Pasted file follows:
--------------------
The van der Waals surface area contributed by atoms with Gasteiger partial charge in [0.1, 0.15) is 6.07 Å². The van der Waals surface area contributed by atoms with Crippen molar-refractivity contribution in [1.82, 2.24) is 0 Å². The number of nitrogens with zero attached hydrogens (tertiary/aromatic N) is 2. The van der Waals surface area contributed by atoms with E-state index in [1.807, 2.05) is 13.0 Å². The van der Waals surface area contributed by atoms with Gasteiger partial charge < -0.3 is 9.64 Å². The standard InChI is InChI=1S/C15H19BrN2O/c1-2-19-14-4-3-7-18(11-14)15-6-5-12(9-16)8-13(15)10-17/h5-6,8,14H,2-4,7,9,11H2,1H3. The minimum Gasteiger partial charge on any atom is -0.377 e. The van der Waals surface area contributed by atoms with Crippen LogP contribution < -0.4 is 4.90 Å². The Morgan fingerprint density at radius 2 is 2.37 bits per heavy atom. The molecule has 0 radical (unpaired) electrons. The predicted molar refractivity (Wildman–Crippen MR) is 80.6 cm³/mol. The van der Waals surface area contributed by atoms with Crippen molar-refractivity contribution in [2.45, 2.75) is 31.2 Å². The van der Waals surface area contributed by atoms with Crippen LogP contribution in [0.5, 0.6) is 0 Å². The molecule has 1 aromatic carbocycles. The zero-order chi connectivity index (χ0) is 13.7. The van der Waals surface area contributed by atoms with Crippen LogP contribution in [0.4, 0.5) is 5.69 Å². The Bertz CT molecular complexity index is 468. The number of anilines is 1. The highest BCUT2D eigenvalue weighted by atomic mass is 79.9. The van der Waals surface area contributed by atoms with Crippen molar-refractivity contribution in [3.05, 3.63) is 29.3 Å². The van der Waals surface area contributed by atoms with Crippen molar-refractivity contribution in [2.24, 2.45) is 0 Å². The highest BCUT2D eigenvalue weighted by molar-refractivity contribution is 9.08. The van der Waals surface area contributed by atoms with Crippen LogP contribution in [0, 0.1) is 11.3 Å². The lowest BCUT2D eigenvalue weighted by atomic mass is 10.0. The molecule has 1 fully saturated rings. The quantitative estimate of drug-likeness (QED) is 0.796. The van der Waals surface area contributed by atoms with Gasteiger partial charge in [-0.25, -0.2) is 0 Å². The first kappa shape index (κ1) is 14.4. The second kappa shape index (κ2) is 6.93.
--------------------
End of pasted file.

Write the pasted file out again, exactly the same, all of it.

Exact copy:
The van der Waals surface area contributed by atoms with Gasteiger partial charge in [0.1, 0.15) is 6.07 Å². The van der Waals surface area contributed by atoms with Crippen molar-refractivity contribution in [1.82, 2.24) is 0 Å². The number of nitrogens with zero attached hydrogens (tertiary/aromatic N) is 2. The van der Waals surface area contributed by atoms with E-state index in [1.807, 2.05) is 13.0 Å². The van der Waals surface area contributed by atoms with Gasteiger partial charge < -0.3 is 9.64 Å². The standard InChI is InChI=1S/C15H19BrN2O/c1-2-19-14-4-3-7-18(11-14)15-6-5-12(9-16)8-13(15)10-17/h5-6,8,14H,2-4,7,9,11H2,1H3. The minimum Gasteiger partial charge on any atom is -0.377 e. The van der Waals surface area contributed by atoms with Crippen LogP contribution < -0.4 is 4.90 Å². The Morgan fingerprint density at radius 2 is 2.37 bits per heavy atom. The molecule has 0 radical (unpaired) electrons. The predicted molar refractivity (Wildman–Crippen MR) is 80.6 cm³/mol. The van der Waals surface area contributed by atoms with Crippen molar-refractivity contribution in [2.45, 2.75) is 31.2 Å². The van der Waals surface area contributed by atoms with Crippen LogP contribution in [0.5, 0.6) is 0 Å². The molecule has 1 aromatic carbocycles. The zero-order chi connectivity index (χ0) is 13.7. The van der Waals surface area contributed by atoms with Crippen LogP contribution in [0.4, 0.5) is 5.69 Å². The Bertz CT molecular complexity index is 468. The number of anilines is 1. The highest BCUT2D eigenvalue weighted by atomic mass is 79.9. The van der Waals surface area contributed by atoms with Crippen molar-refractivity contribution in [3.05, 3.63) is 29.3 Å². The van der Waals surface area contributed by atoms with Crippen molar-refractivity contribution in [2.24, 2.45) is 0 Å². The highest BCUT2D eigenvalue weighted by molar-refractivity contribution is 9.08. The van der Waals surface area contributed by atoms with Crippen LogP contribution in [0, 0.1) is 11.3 Å². The lowest BCUT2D eigenvalue weighted by atomic mass is 10.0. The molecule has 1 fully saturated rings. The quantitative estimate of drug-likeness (QED) is 0.796. The van der Waals surface area contributed by atoms with Gasteiger partial charge in [-0.25, -0.2) is 0 Å². The first kappa shape index (κ1) is 14.4. The second kappa shape index (κ2) is 6.93.